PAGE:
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Tucker Carlson’s New Crush

The Fox News host goes full anti-Semite in his latest rant, a love letter to Henry Ford

Liel Leibovitz
December 07, 2019
Chip Somodevilla/Getty Images
Tucker CarlsonChip Somodevilla/Getty Images

On a 10-minute-long segment of his show earlier this week, Tucker Carlson lamented the state of American capitalism. “During the last gilded age, 125 years ago,” he told his viewers, “America’s ruling class may have been ostentatiously rich, but it was still recognizably American.” He checked off a few of that class’ most luminous names—Carnegie, Rockefeller, et al.—before stopping to heap praise on one man in particular: Henry Ford.

“In January of 1914,” Carlson lectured, “Henry Ford more than doubled the prevailing factory wage, to a then-astounding five dollars for an eight-hour day. Ford didn’t have to do it, but his company was succeeding and he thought he should. Some historians trace the creation of the American middle class to Henry Ford’s decision.”

Among other things historians trace to Henry Ford is The International Jew, a 91-article series he had his newspaper, the Dearborn Independent, publish. The Jewish plan, Ford’s paper enlightened its readers, was “to control the world, not by territorial acquisition, not by military aggression, not by governmental subjugation, but by control of the machinery of commerce and exchange.” Adolf Hitler called Ford an inspiration and kept a portrait of the American industrialist by his desk.

Over on Fox News, the admiration flowed along the same path on Carlson’s show. Unlike the all-American Ford, the TV host continued, our nation today was being ravaged by one greedy moneyman in particular: venture capitalist Paul Singer.

In contrast to past and Protestant paragons of American civic-mindedness, Carlson thundered, Singer made his wealth “feeding off the carcass of a dying nation,” rapaciously robbing hard-working and industrious folks in America and the world over by acquiring their enterprises and sucking their lifeblood.

Now, anyone wanting to make an honest—and, frankly, necessary—case for the iniquities committed in the name of unfettered American capitalism these days would have had many good examples to choose from. He could’ve spoken, say, about Timothy Geithner, Obama’s former treasury secretary, who runs a massive private equity fund that makes much of its money tempting desperate and impoverished people with loans that carry mafia-like interest rates. He could’ve mentioned the Johnson family, who own the investment giant Fidelity but also run a private venture capital outfit that competes directly with Fidelity’s average Joe investors. He could’ve told the story of how so many iconic American brands, from GE’s appliance line to AMC movie theaters to Smithfield, the world’s largest pork producer, were sold off to China for fun and profit.

But Carlson mentioned none of these cases. Instead, he trained his viewers’ sights on one target and one target only: Singer. Almost comically, the main example of Singer’s alleged perfidy Carlson cited was influencing the selling of one American sporting goods retailer, Cabela’s, to another American sporting goods retailer, Bass Pro Shops—hardly the stuff of which our worst current economic nightmares are made. None of that deterred the Fox News host. “No one’s even pretending Paul Singer’s tactics are good for anyone but Paul Singer,” Carlson railed.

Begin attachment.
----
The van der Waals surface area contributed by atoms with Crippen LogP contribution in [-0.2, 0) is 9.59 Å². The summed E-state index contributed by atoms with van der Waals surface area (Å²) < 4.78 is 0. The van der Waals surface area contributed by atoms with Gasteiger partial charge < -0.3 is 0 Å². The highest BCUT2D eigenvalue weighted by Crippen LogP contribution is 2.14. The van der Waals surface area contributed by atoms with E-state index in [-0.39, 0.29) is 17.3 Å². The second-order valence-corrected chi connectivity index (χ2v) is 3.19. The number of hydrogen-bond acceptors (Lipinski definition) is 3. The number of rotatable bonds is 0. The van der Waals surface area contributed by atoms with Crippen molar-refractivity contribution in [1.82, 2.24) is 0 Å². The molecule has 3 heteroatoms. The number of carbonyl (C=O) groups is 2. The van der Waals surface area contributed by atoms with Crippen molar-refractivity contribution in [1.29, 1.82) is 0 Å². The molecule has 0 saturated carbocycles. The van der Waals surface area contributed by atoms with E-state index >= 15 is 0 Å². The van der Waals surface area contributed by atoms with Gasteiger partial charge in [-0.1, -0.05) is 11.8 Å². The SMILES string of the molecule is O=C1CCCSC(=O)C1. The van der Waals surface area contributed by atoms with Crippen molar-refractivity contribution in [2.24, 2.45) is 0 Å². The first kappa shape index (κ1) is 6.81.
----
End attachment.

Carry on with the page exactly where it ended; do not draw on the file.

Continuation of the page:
Truly, Henry Ford would’ve been proud to hear his favorite theme, that of the especially amoral Jewish financier cheating people out of their hard-earned money, expressed so perfectly. It’s this kind of talk that also drove David Duke to praise Carlson for “naming the Jews,” taking care to point out Jewish individuals as the culprits behind everything from America’s crimes to its involvement with foreign wars.

And if you think the bad news stops at Fox News’ door, you’re mistaken.

Because while Carlson was out there ginning up exactly the sort of sentiments that led to the Pittsburgh massacre, our self-appointed defenders of moral rectitude and our champions of combating anti-Semitism alike were amazingly quiet. Why? When similar allegations are made against another Jewish billionaire, George Soros, many—from the ADL’s Jonathan Greenblatt to liberal journalist Josh Marshall—are swift to offer their unequivocal condemnations. But Soros is a lock-step funder of progressive causes, while Singer—who helped underwrite the public and legal campaigns to secure the right of gay Americans to marry, is a supporter of New York City’s food bank, and a signatory of The Giving Pledge, promising to give away more than half his wealth during his lifetime—is also a GOP donor.

For Jewish communal leaders as well as the blue check-mark journalist class, that’s a flaw that apparently makes him fair game for overt, dangerous anti-Semitism. Remember that next time any of them present themselves as arbiters of communal values or even general decency, and ask them where they were when a Jew they didn’t agree with on every single thing was blatantly targeted.

Liel Leibovitz is editor at large for Tablet Magazine and a host of its weekly culture podcast Unorthodox and daily Talmud podcast Take One.

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